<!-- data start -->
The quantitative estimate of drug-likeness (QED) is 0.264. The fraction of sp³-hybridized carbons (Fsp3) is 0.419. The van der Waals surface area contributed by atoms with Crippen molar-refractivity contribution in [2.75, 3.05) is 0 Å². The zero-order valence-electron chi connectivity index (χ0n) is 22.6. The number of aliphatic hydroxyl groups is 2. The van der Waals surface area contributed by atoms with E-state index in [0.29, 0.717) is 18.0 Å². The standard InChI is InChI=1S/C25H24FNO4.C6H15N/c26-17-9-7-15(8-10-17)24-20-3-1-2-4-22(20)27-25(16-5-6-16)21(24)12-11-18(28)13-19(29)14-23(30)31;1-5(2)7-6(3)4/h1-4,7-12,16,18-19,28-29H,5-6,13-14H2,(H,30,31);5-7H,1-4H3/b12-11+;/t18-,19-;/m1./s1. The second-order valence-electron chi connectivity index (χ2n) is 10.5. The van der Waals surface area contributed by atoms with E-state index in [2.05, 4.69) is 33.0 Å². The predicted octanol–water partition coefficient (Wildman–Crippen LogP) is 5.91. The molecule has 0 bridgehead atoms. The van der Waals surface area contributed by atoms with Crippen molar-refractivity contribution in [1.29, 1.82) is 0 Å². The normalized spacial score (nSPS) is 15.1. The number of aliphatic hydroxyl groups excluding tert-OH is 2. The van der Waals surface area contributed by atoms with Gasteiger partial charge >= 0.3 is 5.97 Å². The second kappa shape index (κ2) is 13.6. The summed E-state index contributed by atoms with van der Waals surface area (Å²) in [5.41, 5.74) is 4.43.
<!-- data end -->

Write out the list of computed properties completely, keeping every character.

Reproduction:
The quantitative estimate of drug-likeness (QED) is 0.264. The fraction of sp³-hybridized carbons (Fsp3) is 0.419. The van der Waals surface area contributed by atoms with Crippen molar-refractivity contribution in [2.75, 3.05) is 0 Å². The zero-order valence-electron chi connectivity index (χ0n) is 22.6. The number of aliphatic hydroxyl groups is 2. The van der Waals surface area contributed by atoms with E-state index in [0.29, 0.717) is 18.0 Å². The standard InChI is InChI=1S/C25H24FNO4.C6H15N/c26-17-9-7-15(8-10-17)24-20-3-1-2-4-22(20)27-25(16-5-6-16)21(24)12-11-18(28)13-19(29)14-23(30)31;1-5(2)7-6(3)4/h1-4,7-12,16,18-19,28-29H,5-6,13-14H2,(H,30,31);5-7H,1-4H3/b12-11+;/t18-,19-;/m1./s1. The second-order valence-electron chi connectivity index (χ2n) is 10.5. The van der Waals surface area contributed by atoms with E-state index in [2.05, 4.69) is 33.0 Å². The predicted octanol–water partition coefficient (Wildman–Crippen LogP) is 5.91. The molecule has 0 bridgehead atoms. The van der Waals surface area contributed by atoms with Crippen molar-refractivity contribution in [1.29, 1.82) is 0 Å². The normalized spacial score (nSPS) is 15.1. The number of aliphatic hydroxyl groups excluding tert-OH is 2. The van der Waals surface area contributed by atoms with Gasteiger partial charge >= 0.3 is 5.97 Å². The second kappa shape index (κ2) is 13.6. The summed E-state index contributed by atoms with van der Waals surface area (Å²) in [5.41, 5.74) is 4.43.